“No actually.” Lauren leaned in, turtling out her short neck. “It’s a public magnet school for the profoundly gifted.”
“They’re hailing it as the Stuyvesant of the Rockies,” said Kev grandly.
“A high school?” Rose’s question.
“Grades six through eight in the lower school, and the upper school is nine through twelve.”
“Oh,” said Rose. Profoundly gifted. Words to make the bones sing. This must be the mysterious “other option” Samantha had been hedging about at RockSalt last week. “What, a city school, just for Crystal kids?”
“Oh no,” said Kev. “It’s a joint venture between the City of Crystal and the Four Counties.”
“All five school districts?” Gareth asked. “But that’s a huge pool of eligible students.”
“No kidding,” said Samantha. “Over a hundred thousand kids for just a thousand spots.”
“The one percent,” Blakey observed snidely. Everyone laughed but she was right: one in a hundred. Kev’s acerbic sister was enjoying the conversation, Rose could tell, watching the reactions among her sister-in-law’s friends as they took in the news about the school.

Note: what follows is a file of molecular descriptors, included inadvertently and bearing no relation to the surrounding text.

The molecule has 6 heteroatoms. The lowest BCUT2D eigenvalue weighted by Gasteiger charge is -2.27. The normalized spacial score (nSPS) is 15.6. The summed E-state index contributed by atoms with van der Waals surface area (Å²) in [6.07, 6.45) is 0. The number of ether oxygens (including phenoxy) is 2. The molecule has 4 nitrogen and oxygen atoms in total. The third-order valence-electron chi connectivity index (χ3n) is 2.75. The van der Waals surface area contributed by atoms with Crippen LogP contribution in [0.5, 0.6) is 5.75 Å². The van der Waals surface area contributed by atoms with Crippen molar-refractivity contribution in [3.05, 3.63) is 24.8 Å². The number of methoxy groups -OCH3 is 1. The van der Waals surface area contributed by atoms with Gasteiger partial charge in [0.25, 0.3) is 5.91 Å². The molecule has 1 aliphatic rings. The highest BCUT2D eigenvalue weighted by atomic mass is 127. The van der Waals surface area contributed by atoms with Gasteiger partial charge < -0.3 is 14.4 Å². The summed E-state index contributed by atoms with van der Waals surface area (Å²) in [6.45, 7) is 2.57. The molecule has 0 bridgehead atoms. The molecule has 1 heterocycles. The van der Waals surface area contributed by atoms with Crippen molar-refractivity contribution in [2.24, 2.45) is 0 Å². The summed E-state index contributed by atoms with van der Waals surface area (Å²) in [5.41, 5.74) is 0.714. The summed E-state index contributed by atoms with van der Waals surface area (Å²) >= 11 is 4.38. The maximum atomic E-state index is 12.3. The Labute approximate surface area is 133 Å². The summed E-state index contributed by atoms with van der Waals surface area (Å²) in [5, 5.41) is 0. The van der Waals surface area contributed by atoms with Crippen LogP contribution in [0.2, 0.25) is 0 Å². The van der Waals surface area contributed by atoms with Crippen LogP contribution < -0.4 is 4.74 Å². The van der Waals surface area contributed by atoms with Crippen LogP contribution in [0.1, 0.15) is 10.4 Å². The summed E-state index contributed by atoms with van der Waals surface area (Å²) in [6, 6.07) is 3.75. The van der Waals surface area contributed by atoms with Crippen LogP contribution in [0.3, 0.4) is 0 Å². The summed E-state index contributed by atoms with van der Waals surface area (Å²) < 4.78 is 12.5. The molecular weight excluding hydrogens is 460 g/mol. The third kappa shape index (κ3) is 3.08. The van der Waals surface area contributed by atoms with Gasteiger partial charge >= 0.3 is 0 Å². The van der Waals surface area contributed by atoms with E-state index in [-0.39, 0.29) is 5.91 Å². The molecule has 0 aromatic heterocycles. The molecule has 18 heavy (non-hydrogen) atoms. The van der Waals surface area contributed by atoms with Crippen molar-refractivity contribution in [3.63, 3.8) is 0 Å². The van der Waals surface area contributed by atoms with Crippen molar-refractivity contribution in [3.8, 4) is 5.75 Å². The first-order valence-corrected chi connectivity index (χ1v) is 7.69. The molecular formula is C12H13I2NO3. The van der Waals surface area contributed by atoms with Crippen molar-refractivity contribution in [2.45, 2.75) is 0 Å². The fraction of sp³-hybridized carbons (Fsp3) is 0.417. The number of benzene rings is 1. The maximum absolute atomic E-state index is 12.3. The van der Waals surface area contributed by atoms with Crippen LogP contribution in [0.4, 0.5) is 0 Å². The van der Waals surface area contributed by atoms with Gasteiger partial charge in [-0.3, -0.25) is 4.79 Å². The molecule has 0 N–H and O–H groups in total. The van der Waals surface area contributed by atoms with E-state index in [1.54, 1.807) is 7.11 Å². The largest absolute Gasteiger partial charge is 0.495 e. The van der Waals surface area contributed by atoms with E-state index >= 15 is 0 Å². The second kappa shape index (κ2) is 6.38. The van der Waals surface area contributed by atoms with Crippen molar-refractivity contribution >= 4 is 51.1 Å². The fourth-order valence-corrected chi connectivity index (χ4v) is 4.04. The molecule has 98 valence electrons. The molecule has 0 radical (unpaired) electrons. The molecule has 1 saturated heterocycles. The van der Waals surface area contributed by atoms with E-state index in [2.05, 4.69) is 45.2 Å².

“How does admissions work?” Azra asked.
“They’re doing it as a test-in.” Lauren, happily in the know. “A first round of CogPROs in the districts starting in March, then more individualized assessments in a second round.”
“CogPROs?” someone asked.
“Cognitive Proficiency Test,” said Lauren. “It’s a standard IQ battery.”
Over her wine glass Rose looked a question at Gareth and he shrugged it right back. Neither of them had heard a word about this school.
“Where are they building it?” Gareth asked.
“The upper school will be out in Kendall County,” Kev answered. “But the lower school is going in the old Maple Hill site.”
“Six or seven blocks from here.” Samantha nodded vaguely west, in the direction of her back deck.
“It’s a done deal,” said Kev. “The contractor’s an old buddy of mine and they finalized the building permits last week. The refurbish kicks off in January. They’ll be up and running by July, hiring staff this spring for a fall opening. These guys are moving fast.”
How do you know all this? The question never reached Rose’s lips, because the Zellars always knew, and besides, Kev had been on City Council the last three years. Any big building project in town, let alone one as visible as a new magnet school, would already be on his radar.